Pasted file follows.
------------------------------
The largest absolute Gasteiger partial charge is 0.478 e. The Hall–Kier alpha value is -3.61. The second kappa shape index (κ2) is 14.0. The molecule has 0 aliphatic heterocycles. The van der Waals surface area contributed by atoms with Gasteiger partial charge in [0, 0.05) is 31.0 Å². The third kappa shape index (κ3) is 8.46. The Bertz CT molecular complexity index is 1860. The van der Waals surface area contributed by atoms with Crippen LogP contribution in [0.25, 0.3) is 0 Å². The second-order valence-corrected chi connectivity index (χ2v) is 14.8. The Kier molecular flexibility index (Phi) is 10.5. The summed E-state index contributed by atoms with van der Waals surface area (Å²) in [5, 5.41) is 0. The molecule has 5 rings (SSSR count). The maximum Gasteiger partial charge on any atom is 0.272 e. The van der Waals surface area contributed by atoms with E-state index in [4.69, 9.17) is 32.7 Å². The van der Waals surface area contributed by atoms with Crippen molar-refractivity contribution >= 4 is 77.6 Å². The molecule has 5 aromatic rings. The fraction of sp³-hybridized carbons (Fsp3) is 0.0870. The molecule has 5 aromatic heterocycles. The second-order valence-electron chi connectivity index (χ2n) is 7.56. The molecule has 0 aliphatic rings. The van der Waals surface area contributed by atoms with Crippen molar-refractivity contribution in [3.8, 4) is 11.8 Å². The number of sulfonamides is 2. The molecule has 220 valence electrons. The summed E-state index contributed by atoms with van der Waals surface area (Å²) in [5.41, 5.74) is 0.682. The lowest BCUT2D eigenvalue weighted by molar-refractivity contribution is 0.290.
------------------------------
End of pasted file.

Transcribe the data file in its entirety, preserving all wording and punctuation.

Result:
The largest absolute Gasteiger partial charge is 0.478 e. The Hall–Kier alpha value is -3.61. The second kappa shape index (κ2) is 14.0. The molecule has 0 aliphatic heterocycles. The van der Waals surface area contributed by atoms with Gasteiger partial charge in [0, 0.05) is 31.0 Å². The third kappa shape index (κ3) is 8.46. The Bertz CT molecular complexity index is 1860. The van der Waals surface area contributed by atoms with Crippen LogP contribution in [0.25, 0.3) is 0 Å². The second-order valence-corrected chi connectivity index (χ2v) is 14.8. The Kier molecular flexibility index (Phi) is 10.5. The summed E-state index contributed by atoms with van der Waals surface area (Å²) in [5, 5.41) is 0. The molecule has 5 rings (SSSR count). The maximum Gasteiger partial charge on any atom is 0.272 e. The van der Waals surface area contributed by atoms with E-state index in [4.69, 9.17) is 32.7 Å². The van der Waals surface area contributed by atoms with Crippen molar-refractivity contribution >= 4 is 77.6 Å². The molecule has 5 aromatic rings. The fraction of sp³-hybridized carbons (Fsp3) is 0.0870. The molecule has 5 aromatic heterocycles. The second-order valence-electron chi connectivity index (χ2n) is 7.56. The molecule has 0 aliphatic rings. The van der Waals surface area contributed by atoms with Crippen molar-refractivity contribution in [3.8, 4) is 11.8 Å². The number of sulfonamides is 2. The molecule has 220 valence electrons. The summed E-state index contributed by atoms with van der Waals surface area (Å²) in [5.41, 5.74) is 0.682. The lowest BCUT2D eigenvalue weighted by molar-refractivity contribution is 0.290.